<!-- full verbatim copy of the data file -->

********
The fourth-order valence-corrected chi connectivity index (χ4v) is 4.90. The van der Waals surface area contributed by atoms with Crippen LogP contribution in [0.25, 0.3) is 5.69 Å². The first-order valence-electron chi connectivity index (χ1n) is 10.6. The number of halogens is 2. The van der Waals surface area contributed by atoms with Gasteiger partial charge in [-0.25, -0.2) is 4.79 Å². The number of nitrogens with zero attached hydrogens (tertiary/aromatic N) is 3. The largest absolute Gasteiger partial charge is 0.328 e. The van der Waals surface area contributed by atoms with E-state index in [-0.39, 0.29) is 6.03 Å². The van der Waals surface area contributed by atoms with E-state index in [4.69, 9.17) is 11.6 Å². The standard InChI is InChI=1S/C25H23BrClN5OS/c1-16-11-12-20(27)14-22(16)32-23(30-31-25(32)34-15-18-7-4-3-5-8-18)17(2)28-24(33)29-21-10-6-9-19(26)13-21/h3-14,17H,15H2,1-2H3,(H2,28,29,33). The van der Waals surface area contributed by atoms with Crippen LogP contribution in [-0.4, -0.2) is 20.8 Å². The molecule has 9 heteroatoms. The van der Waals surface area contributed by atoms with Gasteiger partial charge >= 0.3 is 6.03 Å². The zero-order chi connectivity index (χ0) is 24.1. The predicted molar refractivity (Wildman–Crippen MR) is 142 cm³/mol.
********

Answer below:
The fourth-order valence-corrected chi connectivity index (χ4v) is 4.90. The van der Waals surface area contributed by atoms with Crippen LogP contribution in [0.25, 0.3) is 5.69 Å². The first-order valence-electron chi connectivity index (χ1n) is 10.6. The number of halogens is 2. The van der Waals surface area contributed by atoms with Gasteiger partial charge in [-0.25, -0.2) is 4.79 Å². The number of nitrogens with zero attached hydrogens (tertiary/aromatic N) is 3. The largest absolute Gasteiger partial charge is 0.328 e. The van der Waals surface area contributed by atoms with E-state index in [-0.39, 0.29) is 6.03 Å². The van der Waals surface area contributed by atoms with E-state index in [4.69, 9.17) is 11.6 Å². The standard InChI is InChI=1S/C25H23BrClN5OS/c1-16-11-12-20(27)14-22(16)32-23(30-31-25(32)34-15-18-7-4-3-5-8-18)17(2)28-24(33)29-21-10-6-9-19(26)13-21/h3-14,17H,15H2,1-2H3,(H2,28,29,33). The van der Waals surface area contributed by atoms with Crippen LogP contribution in [-0.4, -0.2) is 20.8 Å². The molecule has 9 heteroatoms. The van der Waals surface area contributed by atoms with Gasteiger partial charge >= 0.3 is 6.03 Å². The zero-order chi connectivity index (χ0) is 24.1. The predicted molar refractivity (Wildman–Crippen MR) is 142 cm³/mol.